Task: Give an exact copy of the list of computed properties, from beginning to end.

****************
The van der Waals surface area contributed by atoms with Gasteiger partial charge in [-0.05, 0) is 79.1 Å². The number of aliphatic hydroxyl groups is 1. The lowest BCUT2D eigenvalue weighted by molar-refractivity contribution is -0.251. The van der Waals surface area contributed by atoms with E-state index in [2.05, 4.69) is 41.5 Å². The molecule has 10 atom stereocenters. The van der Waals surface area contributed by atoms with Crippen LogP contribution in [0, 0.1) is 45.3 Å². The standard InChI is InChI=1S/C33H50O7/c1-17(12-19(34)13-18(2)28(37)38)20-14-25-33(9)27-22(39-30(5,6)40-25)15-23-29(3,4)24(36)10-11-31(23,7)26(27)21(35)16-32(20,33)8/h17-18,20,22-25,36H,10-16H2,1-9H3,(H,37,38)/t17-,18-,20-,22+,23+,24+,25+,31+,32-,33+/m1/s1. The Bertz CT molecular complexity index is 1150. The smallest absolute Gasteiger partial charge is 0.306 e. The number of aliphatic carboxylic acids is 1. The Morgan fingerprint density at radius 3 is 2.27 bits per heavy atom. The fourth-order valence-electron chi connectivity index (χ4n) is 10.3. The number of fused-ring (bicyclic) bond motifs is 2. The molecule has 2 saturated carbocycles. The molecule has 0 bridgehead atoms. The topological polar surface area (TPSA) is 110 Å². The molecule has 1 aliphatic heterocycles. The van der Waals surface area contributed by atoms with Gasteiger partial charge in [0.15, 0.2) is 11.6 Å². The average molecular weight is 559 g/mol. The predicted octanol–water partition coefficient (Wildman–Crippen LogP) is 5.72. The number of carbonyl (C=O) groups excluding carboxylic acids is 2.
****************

The van der Waals surface area contributed by atoms with Gasteiger partial charge in [-0.05, 0) is 79.1 Å². The number of aliphatic hydroxyl groups is 1. The lowest BCUT2D eigenvalue weighted by molar-refractivity contribution is -0.251. The van der Waals surface area contributed by atoms with E-state index in [2.05, 4.69) is 41.5 Å². The molecule has 10 atom stereocenters. The van der Waals surface area contributed by atoms with Crippen LogP contribution in [0, 0.1) is 45.3 Å². The standard InChI is InChI=1S/C33H50O7/c1-17(12-19(34)13-18(2)28(37)38)20-14-25-33(9)27-22(39-30(5,6)40-25)15-23-29(3,4)24(36)10-11-31(23,7)26(27)21(35)16-32(20,33)8/h17-18,20,22-25,36H,10-16H2,1-9H3,(H,37,38)/t17-,18-,20-,22+,23+,24+,25+,31+,32-,33+/m1/s1. The Bertz CT molecular complexity index is 1150. The smallest absolute Gasteiger partial charge is 0.306 e. The number of aliphatic carboxylic acids is 1. The Morgan fingerprint density at radius 3 is 2.27 bits per heavy atom. The fourth-order valence-electron chi connectivity index (χ4n) is 10.3. The number of fused-ring (bicyclic) bond motifs is 2. The molecule has 2 saturated carbocycles. The molecule has 0 bridgehead atoms. The topological polar surface area (TPSA) is 110 Å². The molecule has 1 aliphatic heterocycles. The van der Waals surface area contributed by atoms with Gasteiger partial charge in [0.15, 0.2) is 11.6 Å². The average molecular weight is 559 g/mol. The predicted octanol–water partition coefficient (Wildman–Crippen LogP) is 5.72. The number of carbonyl (C=O) groups excluding carboxylic acids is 2.